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Enter the criminal underworld and solve a complex case all from the comfort of your favourite reading nook. Have a look at our Crime/Mystery selection to get your hands on the latest and greatest case and get mystery solving! You might also be interested in our Thriller and Suspense categories.
Coben’s literally unput-downable thrillers really must be tried. He writes these dark, emotional tales alongside a crime series featuring a security agent, Myron Bolitar. They are good but these stand-alone, psychological thrillers are in a different league. Comparison: Dennis Lehane, William Landay, John Rickards.Similar this month: Michael Connelly, John Case.
A Chief Inspector Wexford mystery which says it all for really I should say as little as possible so as not to spoil the surprises. It centres on parenthood in all its guises; sensitive, touching, sad and wonderfully full of red herrings, it’s thrilling from start to finish, a classic whodunnit.Comparison: Frances Fyfield, Elizabeth George, Peter Robinson.Similar this month: P D James, Ann Granger.
For 300-some pages, Gardner will keep you spellbound—not just by her plot but by the beautifully realized character of Massachusetts police sniper Bobby Dodge. A twisted, effective psychological thriller. Comparison: Tami Hoag.Similar this month: Jeff Abbott, Jayne Ann Krentz. D.D. Warren series:1. Alone2. Hide3. The Neighbour 4. Live to Tell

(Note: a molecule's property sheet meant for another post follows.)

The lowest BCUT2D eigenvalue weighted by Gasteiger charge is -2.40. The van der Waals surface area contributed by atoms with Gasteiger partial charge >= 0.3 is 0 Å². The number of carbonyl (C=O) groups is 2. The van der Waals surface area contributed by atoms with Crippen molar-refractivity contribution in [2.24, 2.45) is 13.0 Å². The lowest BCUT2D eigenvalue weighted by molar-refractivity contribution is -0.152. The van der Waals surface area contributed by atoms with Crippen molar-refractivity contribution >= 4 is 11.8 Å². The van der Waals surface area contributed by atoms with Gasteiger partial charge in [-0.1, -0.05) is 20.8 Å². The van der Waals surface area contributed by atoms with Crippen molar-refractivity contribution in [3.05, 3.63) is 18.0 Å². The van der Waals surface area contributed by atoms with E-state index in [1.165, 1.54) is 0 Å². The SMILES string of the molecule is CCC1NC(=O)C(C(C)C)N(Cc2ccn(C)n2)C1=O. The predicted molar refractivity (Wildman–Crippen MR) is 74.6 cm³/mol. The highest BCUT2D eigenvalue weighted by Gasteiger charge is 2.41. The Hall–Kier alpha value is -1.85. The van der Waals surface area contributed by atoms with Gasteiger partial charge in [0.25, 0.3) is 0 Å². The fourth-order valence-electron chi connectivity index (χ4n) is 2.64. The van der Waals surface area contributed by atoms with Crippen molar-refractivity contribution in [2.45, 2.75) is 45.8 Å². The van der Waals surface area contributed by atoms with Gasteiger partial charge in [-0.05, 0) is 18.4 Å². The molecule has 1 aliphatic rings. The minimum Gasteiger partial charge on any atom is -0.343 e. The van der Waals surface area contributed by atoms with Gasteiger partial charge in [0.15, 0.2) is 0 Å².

For 300-some pages, Gardner will keep you spellbound—not just by her plot but by the beautifully realized character of Massachusetts police sniper Bobby Dodge. A twisted, effective psychological thriller. Comparison: Tami Hoag.Similar this month: Jeff Abbott, Jayne Ann Krentz. D.D. Warren series:1. Alone2. Hide3. The Neighbour
For all James Patterson fans the wait is over and you can now get your hands on the latest Alex Cross novel. Pace, cliff hanging chapters - basically unputdownable.Comparison: Lee Child, Jeffrey Deaver, Michael Connelly
Highly enjoyable and fascinating insight into the workings of the American legal system where devious dealings border on the illegal. Itâ€™s a great read, reminiscent of early John Grisham. Highly recommended. This title is also available as an Audiobook, in either CD or cassette format.Comparison: John Grisham, Lisa Scottoline, G M Ford.
This eagerly awaited successor to The Murder Room displays the qualities which aficionados have come to expect of P.D. James: sensitive characterisation, an exciting and superbly structured plot and vivid evocation of place. The Lighthouse is a subtle and powerful work of contemporary fiction.Comparison: Nicci French, Elizabeth George, Laura Wilson.